Meanwhile the OED’s online version, launched in 2000, affords access to the latest revisions. It is searchable in ways that the printed text clearly is not. This incarnation of the OED makes use of material unavailable to the work’s Victorian progenitors, including diaries, letters, wills and inventories – especially useful in augmenting our picture of the vocabulary of the early modern period. Definitions and etymologies have been revised, and new sources found, leading to some significant antedatings. For many words currently in use, there are illustrative quotations from 20th and 21st-century sources where previously the documentation stopped in the 19th century. The present editor, John Simpson, explains that in some cases ‘quotations formerly published in the Dictionary have been silently omitted.’ This could be construed as censorship or ‘deletion’, but plainly it is being done in the interests of balance. No dictionary can be truly comprehensive, and choices still have to be made. Simpson describes the OED as ‘a convenient guide to the history and meaning of the words of the English language, rather than … [an] exhaustive listing of every possible nuance’. That may seem modest, but the salient word here is ‘convenient’: dictionaries are designed to be used. They all bear traces of editorial pragmatism and conversations now forgotten.

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Vol. 35 No. 6 · 21 March 2013

Henry Hitchings mentions that whole entries were mislaid in the compilation of the Oxford English Dictionary during James Murray’s time as editor (LRB, 7 March). On one occasion it was the result of deliberate sabotage. As a child, Cyril Joad, the future BBC radio celebrity and popular philosopher, was a frequent guest at the Murrays’ house in the Banbury Road. One Sunday in summer 1899 the nine-year-old Cyril came across Murray’s Scriptorum, a large shed-like structure in the garden. Having forced his way in through a window he emptied the ink bottles and paste over the notebooks, pulled down the bookcases, and scattered the slips on which the words and their meanings were written and gummed others together. A whole pile of notes to be entered on the slips by the assistant editors was reduced to an unuseable pulp. Many words were probably lost and there was a delay of months in the publication of the next volume. Murray amazingly forgave the boy, and continued with his promise to his parents to keep an eye on him.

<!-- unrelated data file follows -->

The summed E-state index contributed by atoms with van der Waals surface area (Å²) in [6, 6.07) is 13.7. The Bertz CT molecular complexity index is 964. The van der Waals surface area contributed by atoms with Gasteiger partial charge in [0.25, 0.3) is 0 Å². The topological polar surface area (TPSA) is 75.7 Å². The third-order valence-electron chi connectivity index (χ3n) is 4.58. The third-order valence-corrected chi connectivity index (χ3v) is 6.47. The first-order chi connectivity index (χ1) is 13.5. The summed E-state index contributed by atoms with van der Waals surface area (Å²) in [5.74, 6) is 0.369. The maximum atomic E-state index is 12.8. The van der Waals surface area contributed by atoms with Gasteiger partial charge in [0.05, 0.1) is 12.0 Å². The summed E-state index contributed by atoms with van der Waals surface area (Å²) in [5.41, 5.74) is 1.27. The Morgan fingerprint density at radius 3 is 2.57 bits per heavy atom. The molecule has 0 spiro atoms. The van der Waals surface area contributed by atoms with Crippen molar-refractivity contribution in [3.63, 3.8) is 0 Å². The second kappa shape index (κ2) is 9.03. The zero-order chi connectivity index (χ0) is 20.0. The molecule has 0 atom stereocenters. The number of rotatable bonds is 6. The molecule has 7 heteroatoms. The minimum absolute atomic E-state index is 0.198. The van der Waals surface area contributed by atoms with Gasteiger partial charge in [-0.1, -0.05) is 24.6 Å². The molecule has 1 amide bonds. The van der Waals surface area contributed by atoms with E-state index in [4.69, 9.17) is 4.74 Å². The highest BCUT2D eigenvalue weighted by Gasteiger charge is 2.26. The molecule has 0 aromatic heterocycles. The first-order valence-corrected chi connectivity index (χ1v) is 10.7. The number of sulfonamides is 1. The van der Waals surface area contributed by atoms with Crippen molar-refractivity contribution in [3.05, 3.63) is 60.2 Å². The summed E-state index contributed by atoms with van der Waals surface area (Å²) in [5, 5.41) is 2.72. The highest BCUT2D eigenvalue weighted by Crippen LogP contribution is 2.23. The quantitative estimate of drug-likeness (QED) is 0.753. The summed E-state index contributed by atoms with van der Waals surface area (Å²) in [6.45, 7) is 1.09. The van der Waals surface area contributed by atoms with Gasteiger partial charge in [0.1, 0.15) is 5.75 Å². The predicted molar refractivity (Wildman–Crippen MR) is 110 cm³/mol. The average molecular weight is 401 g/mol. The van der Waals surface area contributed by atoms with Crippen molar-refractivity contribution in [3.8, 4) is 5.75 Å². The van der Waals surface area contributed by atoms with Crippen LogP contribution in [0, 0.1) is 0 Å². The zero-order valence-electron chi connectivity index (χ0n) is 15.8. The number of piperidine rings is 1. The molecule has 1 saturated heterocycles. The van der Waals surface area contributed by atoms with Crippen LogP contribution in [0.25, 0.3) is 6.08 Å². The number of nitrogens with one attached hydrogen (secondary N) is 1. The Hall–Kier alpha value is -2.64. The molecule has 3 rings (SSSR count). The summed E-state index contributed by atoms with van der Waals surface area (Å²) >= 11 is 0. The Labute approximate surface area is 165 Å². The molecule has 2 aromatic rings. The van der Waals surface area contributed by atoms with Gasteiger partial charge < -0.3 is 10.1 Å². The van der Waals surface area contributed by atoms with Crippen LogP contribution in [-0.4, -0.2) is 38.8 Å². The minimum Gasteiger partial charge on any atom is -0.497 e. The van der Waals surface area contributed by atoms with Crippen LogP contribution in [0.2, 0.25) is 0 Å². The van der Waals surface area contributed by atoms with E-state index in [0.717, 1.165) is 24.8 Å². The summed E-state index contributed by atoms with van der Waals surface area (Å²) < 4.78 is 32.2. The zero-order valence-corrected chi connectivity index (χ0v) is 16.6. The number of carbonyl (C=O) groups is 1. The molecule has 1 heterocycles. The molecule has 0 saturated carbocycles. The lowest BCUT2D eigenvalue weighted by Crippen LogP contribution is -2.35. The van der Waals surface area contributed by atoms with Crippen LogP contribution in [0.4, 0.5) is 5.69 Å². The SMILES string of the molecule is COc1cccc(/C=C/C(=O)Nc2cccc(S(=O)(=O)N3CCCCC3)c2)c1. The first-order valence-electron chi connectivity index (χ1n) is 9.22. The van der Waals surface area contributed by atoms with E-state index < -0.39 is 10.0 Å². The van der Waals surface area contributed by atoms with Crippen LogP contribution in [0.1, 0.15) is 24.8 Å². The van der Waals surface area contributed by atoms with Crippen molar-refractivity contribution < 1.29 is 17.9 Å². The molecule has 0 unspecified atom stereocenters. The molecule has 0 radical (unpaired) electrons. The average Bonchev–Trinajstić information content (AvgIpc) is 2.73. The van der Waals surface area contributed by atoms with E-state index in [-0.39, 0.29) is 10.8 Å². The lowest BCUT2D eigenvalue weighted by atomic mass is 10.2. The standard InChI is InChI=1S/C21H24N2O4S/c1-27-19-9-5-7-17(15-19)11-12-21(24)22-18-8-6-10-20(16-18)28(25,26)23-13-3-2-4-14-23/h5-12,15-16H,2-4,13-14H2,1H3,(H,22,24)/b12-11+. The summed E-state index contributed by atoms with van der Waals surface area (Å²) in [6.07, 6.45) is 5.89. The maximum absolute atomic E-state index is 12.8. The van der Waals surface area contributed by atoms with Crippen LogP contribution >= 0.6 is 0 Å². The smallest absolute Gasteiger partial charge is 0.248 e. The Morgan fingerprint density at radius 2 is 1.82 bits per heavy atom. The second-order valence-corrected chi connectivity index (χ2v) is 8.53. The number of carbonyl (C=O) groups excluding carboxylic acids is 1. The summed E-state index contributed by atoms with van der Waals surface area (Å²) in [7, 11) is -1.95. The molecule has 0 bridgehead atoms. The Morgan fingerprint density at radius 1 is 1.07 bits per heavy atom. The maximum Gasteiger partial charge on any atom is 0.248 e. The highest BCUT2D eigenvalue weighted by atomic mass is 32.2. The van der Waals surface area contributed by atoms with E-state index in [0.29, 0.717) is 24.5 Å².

Tony Judge

Henry Hitchings writes that ‘in 1902 Edward VII’s coronation was delayed because he was suffering from appendicitis, and the word was suddenly everywhere.’ If indeed the king’s illness was responsible for increasing public awareness of appendicitis, there is a certain irony attached because Jane Ridley’s new biography of Edward VII shows that the monarch’s prostration was due not to appendicitis (inflammation of the appendix itself) but to perityphlitis (inflammation of the tissue around the appendix). The old story that King Edward was deprived of his appendix is a myth.

P.L. Dickinson
London EC1

Vol. 35 No. 7 · 11 April 2013

Tony Judge reports the havoc wrought in James Murray’s scriptorium in 1899 by the ink-wielding schoolboy Cyril Joad, supposedly resulting in the materials for a number of words being lost to the Oxford English Dictionary: the anecdote, which Joad recounts in The Pleasure of Being Oneself, is disputed by Murray’s granddaughter Elisabeth Murray (Letters, 21 March). She observes in Caught in the Web of Words that the Murray family ‘remembered the fat, spoiled small boy, but not this episode. It was probably what Joad would like to have done, moved by the resentment which he says he felt against the “decorous regularity" of the Murray household.’ There certainly appears to have been no decline in the productivity of Murray and his fellow lexicographers in 1899: this was the year the annual total number of Dictionary pages published exceeded five hundred for the first time, an achievement they repeated in 1900 and 1901.

Peter Gilliver